Developed an infrared spectrometer on a crystal thinner than a human hair

An international team of researchers has developed a mid-infrared spectrometer that is smaller than the diameter of a human hair.

There is a great deal of interest around the world in the development of compact built-in spectrometers. Their scope of application is huge – from the detection of greenhouse gases to the control of the safety of unmanned vehicles.

Traditional spectrometers, which receive spectral information about light, are cumbersome and expensive. The built-in spectrometer will greatly expand the scope and availability of the technology.

Recently, a group of researchers from the United States, Israel and Japan has developed an ultra-compact mid-infrared spectrometer. Recall that the wavelength in this range is from 3 microns to 50 microns.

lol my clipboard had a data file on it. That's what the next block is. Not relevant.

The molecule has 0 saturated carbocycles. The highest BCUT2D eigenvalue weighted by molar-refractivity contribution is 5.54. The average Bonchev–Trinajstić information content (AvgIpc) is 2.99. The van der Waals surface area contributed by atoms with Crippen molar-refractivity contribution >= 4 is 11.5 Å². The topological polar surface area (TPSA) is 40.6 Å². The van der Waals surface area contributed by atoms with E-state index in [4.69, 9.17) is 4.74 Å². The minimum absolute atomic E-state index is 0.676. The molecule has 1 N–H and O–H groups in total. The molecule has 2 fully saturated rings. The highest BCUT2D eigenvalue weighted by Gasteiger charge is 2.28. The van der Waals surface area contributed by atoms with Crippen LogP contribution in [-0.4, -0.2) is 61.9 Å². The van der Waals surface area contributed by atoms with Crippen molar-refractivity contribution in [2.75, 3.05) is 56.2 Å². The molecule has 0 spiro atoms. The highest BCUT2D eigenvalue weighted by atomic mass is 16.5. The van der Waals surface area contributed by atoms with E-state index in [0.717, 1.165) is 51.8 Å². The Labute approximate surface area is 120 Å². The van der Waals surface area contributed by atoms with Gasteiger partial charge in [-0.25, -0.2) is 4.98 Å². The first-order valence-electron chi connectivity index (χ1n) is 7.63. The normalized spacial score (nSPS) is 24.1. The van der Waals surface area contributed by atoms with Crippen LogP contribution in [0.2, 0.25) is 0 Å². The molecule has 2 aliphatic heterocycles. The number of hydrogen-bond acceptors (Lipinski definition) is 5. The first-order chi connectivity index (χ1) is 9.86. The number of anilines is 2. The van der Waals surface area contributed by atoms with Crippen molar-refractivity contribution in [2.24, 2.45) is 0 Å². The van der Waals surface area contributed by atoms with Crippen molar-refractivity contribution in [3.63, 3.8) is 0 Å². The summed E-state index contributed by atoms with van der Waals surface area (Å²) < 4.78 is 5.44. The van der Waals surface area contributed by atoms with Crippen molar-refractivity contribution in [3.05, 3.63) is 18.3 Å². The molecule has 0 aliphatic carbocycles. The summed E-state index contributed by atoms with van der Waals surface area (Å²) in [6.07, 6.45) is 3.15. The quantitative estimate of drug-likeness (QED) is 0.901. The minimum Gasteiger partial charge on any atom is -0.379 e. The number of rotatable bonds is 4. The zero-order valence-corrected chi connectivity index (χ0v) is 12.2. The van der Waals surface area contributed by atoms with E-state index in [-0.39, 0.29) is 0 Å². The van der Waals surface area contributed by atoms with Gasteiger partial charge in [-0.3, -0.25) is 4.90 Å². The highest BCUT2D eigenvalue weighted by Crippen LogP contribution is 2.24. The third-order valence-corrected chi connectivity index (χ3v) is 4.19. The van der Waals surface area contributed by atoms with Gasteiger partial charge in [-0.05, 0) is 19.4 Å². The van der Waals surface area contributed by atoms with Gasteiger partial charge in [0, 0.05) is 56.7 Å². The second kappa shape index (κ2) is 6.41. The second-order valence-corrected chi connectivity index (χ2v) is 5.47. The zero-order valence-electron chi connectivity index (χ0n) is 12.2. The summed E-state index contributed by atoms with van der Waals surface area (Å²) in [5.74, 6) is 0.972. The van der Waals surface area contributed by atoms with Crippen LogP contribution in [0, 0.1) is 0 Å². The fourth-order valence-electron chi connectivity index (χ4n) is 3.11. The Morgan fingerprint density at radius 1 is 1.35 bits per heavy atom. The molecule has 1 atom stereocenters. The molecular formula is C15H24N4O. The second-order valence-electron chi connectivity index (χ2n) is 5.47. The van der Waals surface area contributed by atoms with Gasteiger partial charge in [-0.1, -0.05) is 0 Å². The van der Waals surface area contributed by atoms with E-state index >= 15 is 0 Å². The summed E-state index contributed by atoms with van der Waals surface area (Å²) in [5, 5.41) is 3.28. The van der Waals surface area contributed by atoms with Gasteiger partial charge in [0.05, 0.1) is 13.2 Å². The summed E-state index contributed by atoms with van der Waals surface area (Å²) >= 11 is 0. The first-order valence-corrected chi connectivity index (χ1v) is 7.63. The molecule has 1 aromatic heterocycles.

The device uses black phosphorus (BP). This material, about ten nanometers thick, makes it possible to tune the interaction of light and matter to capture different spectral components. Moreover, an equally important role in this spectrometer is played by an improved algorithm, partially transferring the complexity of spectroscopy from hardware to software.

Unlike its counterparts, the system does not rely on advanced optical components such as interferometers or tunable infrared lasers. This opens the door to miniaturization of spectrometers and provides affordable in-crystal mid-infrared spectroscopy and spectral imaging.

The size of the spectrometer is 9×16 µm² – much smaller than the cross section of a human hair. The parameters are comparable to the wavelength of light that it measures.

Scientists have detailed the process of curing the spectrometer in an article for the journal Nature Photonics.

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Author: John Kessler
Graduated From the Massachusetts Institute of Technology. Previously, worked in various little-known media. Currently is an expert, editor and developer of Free News.
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John Kessler

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